Lorents Lorentsen ©OECD

How to be green and competitive was the centre of attention when environment ministers of OECD countries met at the end of April for the first time in four years. How to fight climate change and maintain competitiveness is a question that concerns many countries outside the OECD too, and the governments of four candidate countries for OECD membership–Chile, Estonia, Israel and Slovenia–participated at the conference, as did Brazil, China, Indonesia and South Africa, four countries with whom the OECD is strengthening its relations in a programme of “enhanced engagement”.

We hear again and again that we must choose between having a stable climate and having a strong global economy. This is a false choice.

©David Rooney

Harsh financial reality often rides roughshod over good intentions when it comes to corporate and national balance sheets. Climate change is no exception, for though it may rouse worldwide concern, it also makes people uneasy because of how much it might cost and who should pay.

Alfonso Pecoraro Scanio, Italy's minister for the environment, and chair of the 2008 OECD meeting of environment ministers ©Reuters/Alessandro Bianchi

Climate change is a pressing challenge, requiring leadership and determined action. At the same time, people are concerned that policies do not put them at an economic disadvantage or unnecessarily undermine their welfare.

Can governments balance these concerns? The OECD’s Environment Policy Committee meets at ministerial level on 28-29 April 2008 under the theme of global competitiveness. Some non-OECD developing countries will also participate, as will stakeholders from business, labour and civil society.

©OECD Observer

A 50% rise in global greenhouse gas emissions by 2050, higher temperatures, with more droughts and storms harming people, crops and buildings; more animal and plant species becoming extinct under expanding farmland and urban sprawl; dwindling natural resources; a billion more people living in water-stressed areas by 2030, with more pollution, disease and premature deaths ahead.

©ITF/DR

For transport, a major contributor to greenhouse gases, the challenge to reduce emissions is immense, particularly as most forecasts see transport activity doubling or tripling in the next 30 years.

Click to enlarge. By StiK, especially for the OECD Observer.

Secretary-General Angel Gurría led a high-level mission of OECD economists and environmental experts at the UN Climate Change Conference in Bali in December. In this extract from one of his interventions at the conference, Mr Gurría explains some of the reasons why economics and markets must be at the heart of any effective and equitable strategy to tackle climate change.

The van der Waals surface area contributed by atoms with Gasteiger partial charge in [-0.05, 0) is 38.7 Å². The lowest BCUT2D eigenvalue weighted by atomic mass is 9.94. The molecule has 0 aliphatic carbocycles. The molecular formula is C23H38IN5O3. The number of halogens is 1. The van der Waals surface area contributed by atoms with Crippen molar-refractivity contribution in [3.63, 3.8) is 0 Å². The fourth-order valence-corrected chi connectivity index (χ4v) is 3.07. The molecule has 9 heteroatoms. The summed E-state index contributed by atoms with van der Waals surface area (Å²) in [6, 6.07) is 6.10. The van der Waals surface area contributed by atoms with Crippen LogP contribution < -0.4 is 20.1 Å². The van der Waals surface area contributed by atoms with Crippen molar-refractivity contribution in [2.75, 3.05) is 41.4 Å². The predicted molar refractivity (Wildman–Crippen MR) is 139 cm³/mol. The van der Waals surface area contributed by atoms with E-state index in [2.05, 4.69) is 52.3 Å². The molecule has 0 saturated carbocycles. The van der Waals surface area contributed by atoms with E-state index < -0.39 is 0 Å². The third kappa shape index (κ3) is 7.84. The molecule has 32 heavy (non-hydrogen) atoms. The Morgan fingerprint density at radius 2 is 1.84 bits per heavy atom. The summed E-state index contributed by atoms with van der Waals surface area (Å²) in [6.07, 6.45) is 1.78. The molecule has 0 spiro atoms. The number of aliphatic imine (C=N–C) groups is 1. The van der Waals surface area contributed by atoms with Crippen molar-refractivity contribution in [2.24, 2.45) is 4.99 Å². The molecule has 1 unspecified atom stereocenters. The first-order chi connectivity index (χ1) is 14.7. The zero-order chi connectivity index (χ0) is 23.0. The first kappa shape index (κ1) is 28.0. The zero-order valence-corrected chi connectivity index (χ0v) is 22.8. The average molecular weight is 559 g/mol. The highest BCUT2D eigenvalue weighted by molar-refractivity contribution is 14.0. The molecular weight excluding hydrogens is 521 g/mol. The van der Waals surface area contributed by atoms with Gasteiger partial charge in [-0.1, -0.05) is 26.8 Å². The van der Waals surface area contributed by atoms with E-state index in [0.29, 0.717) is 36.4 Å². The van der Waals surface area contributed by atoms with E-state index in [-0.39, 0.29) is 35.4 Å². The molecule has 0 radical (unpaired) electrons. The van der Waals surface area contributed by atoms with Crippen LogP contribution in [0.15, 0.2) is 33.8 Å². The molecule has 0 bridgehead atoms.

The UN Climate Change Conference in Bali in early December 2007 may have raised new hopes of progress, but as everyone knows, dealing with climate change will require more than just political goodwill. Providing for abundant, affordable, clean energy will require considerable investment in new power generation–more than US$11 trillion to 2030, based on an estimate in the IEA’s World Energy Outlook 2006.

The emergence of China and India on the world economy still unfolds. Lifestyles are evolving fast, and that means more demand, more energy consumption and more greenhouse gas emissions. But what of the impact on climate change?

Ban Ki Moon, UN Secretary General, speaks at the Bali Conference on Climate Change, December 2007
©OECD Observer No. 264/265, December 2007-January 2008

The United Nations Framework Convention on Climate Change Conference in Bali in December 2007 was high in political stakes as well as emotion. But did it produce a result and what more might be done? New Zealand’s climate change ambassador offers his views.

Image based on OECD Observer cover, No 261, May 2007

Welcome to this special online focus on climate change, in view of the UN Climate Change Conference in Bali, Indonesia, 3-14 in December. "Ambitious policies to tackle climate change should lead to a structural shift in the economy – away from carbon-intensive activities. So the question that remains is: how can this transition be managed in an economically efficient and socially responsible manner? We should not exaggerate the cost of change. Action is affordable."
Energy consumption, and in particular the burning of fossil fuels, is the main source of human-induced greenhouse gas emissions. But energy is also a fuel for economic growth, particularly in the fast developing economies of the world. The challenge is to maintain economic growth, while reducing the carbon-content of energy and increasing the efficiency of its use.